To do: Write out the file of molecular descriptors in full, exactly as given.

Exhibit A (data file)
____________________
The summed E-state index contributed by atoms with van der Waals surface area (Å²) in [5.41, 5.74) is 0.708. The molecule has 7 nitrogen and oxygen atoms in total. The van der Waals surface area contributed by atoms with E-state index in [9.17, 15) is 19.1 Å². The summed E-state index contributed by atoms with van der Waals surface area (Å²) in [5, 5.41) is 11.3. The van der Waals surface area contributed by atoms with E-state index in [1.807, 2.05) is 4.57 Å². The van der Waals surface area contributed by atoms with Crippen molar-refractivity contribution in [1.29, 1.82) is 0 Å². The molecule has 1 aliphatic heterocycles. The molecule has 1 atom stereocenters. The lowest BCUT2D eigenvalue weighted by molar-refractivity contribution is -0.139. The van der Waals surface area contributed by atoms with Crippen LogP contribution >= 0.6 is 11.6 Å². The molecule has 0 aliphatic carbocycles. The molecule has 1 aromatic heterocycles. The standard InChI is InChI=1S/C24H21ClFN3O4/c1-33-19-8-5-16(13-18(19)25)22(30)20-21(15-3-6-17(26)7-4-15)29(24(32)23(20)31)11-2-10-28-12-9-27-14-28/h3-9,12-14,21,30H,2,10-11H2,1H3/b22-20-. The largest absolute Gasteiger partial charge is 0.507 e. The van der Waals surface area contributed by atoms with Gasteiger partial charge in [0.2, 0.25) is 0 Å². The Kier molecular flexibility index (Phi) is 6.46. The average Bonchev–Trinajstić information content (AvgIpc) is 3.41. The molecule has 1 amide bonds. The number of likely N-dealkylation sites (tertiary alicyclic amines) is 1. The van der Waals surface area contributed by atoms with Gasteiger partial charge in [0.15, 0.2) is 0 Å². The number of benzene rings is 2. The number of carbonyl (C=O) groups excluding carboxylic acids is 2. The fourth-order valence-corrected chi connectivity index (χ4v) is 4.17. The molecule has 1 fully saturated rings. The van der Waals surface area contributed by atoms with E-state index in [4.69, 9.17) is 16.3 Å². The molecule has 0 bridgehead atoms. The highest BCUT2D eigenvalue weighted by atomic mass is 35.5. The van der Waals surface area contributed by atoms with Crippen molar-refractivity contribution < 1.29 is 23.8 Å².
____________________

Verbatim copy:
The summed E-state index contributed by atoms with van der Waals surface area (Å²) in [5.41, 5.74) is 0.708. The molecule has 7 nitrogen and oxygen atoms in total. The van der Waals surface area contributed by atoms with E-state index in [9.17, 15) is 19.1 Å². The summed E-state index contributed by atoms with van der Waals surface area (Å²) in [5, 5.41) is 11.3. The van der Waals surface area contributed by atoms with E-state index in [1.807, 2.05) is 4.57 Å². The van der Waals surface area contributed by atoms with Crippen molar-refractivity contribution in [1.29, 1.82) is 0 Å². The molecule has 1 aliphatic heterocycles. The molecule has 1 atom stereocenters. The lowest BCUT2D eigenvalue weighted by molar-refractivity contribution is -0.139. The van der Waals surface area contributed by atoms with Crippen LogP contribution >= 0.6 is 11.6 Å². The molecule has 0 aliphatic carbocycles. The molecule has 1 aromatic heterocycles. The standard InChI is InChI=1S/C24H21ClFN3O4/c1-33-19-8-5-16(13-18(19)25)22(30)20-21(15-3-6-17(26)7-4-15)29(24(32)23(20)31)11-2-10-28-12-9-27-14-28/h3-9,12-14,21,30H,2,10-11H2,1H3/b22-20-. The largest absolute Gasteiger partial charge is 0.507 e. The van der Waals surface area contributed by atoms with Gasteiger partial charge in [0.2, 0.25) is 0 Å². The Kier molecular flexibility index (Phi) is 6.46. The average Bonchev–Trinajstić information content (AvgIpc) is 3.41. The molecule has 1 amide bonds. The number of likely N-dealkylation sites (tertiary alicyclic amines) is 1. The van der Waals surface area contributed by atoms with Gasteiger partial charge in [0.15, 0.2) is 0 Å². The number of benzene rings is 2. The number of carbonyl (C=O) groups excluding carboxylic acids is 2. The fourth-order valence-corrected chi connectivity index (χ4v) is 4.17. The molecule has 1 fully saturated rings. The van der Waals surface area contributed by atoms with E-state index in [4.69, 9.17) is 16.3 Å². The molecule has 0 bridgehead atoms. The highest BCUT2D eigenvalue weighted by atomic mass is 35.5. The van der Waals surface area contributed by atoms with Crippen molar-refractivity contribution < 1.29 is 23.8 Å².